The respondents were constrained to take the matter to court. On 28 April 2017 they instituted urgent proceedings in the High Court seeking a rule nisi calling upon the appellants to show cause why they
“… should not be ordered to submit the amount of M70 000.00 to the office of the Registrar of Court pending this application, which is an amount that the 1st respondent (now 1st appellant) unlawfully took and ran away with on 18th April 2017 without any authority from the applicants.”
 The respondents sought two other orders, the one declaring that at the hearing of the application viva voce evidence may be led should any dispute of fact arise and the other that the 1st appellant’s conduct was unlawful.
 The urgent application was heard. Interim relief was granted on 7 May 2017 and the rule nisi “extended to the 17th May 2017”. The appellants were thus ordered to surrender the money to the Registrar. It is not clear whether they did. The respondents were directed to file their replying affidavits by 10 May 2017. Eventually the application was heard on 7 June 2017 and judgment with costs in favour of the respondents was delivered on 30 August 2017. The judgment was apparently delivered ex tempore on 7 June and the written version was made available on 30 August. The order in the written judgment reads-
“I diced (sic) that the Application succeeds with costs to the Applicant.”
 I think the point must be made that any order made by a judge is that judge’s order. He must take responsibility for its formulation and accuracy. Too often in this Court we are presented with court orders from lower courts that have not been prepared by the presiding judicial officers or signed by them to indicate that they are, in fact, the orders they made. And very often those orders contain errors and sometimes they are incomprehensible. It is a salutary practice that every presiding judicial officers should peruse the orders he or she makes irrespective of who may have drafted them. Presiding judicial officers must always ensure that their orders correctly reflect their decision in the matters before them.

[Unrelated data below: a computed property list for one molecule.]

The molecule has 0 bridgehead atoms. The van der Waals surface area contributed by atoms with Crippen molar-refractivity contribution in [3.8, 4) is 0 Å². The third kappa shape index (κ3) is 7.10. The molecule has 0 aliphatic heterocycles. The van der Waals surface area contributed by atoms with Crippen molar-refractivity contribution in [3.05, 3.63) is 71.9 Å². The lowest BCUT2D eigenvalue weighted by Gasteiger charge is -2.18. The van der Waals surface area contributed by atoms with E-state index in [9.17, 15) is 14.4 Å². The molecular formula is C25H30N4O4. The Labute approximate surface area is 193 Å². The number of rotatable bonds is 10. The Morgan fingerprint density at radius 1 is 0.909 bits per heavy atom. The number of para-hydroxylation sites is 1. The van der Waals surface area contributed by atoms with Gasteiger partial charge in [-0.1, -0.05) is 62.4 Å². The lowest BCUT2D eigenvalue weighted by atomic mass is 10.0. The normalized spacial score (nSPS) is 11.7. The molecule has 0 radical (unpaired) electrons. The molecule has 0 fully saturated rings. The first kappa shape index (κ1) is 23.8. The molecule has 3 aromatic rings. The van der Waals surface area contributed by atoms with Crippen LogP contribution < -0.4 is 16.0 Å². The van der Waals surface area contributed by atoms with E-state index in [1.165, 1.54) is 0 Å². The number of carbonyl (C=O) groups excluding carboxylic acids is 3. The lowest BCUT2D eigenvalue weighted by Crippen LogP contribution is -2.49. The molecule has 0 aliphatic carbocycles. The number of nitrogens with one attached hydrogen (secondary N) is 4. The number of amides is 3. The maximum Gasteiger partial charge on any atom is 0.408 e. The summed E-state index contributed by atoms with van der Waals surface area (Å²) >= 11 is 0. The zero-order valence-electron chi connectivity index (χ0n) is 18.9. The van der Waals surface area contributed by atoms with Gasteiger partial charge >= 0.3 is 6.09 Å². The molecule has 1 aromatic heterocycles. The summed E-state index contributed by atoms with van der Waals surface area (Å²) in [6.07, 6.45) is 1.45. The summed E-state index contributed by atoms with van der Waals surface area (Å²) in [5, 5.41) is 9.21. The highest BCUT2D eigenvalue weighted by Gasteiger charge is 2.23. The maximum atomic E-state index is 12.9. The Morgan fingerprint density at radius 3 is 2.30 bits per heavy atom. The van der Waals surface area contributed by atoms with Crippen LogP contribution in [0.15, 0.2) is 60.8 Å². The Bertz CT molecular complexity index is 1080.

The learned judge’s order in this case contains an error in the use of the word “diced” when, no doubt, the judge intended to use the word “decided”. The order is made in favour of one applicant. Throughout the judgment he makes reference to “applicant” when the application shows that there were two applicants before him. Similarly the judge refers to a respondent when there were two respondents before him. Some of the grounds of appeal are related on these errors.
Grounds of appeal
 The appellants appeal on four grounds. These are that the judge erred or misdirected himself-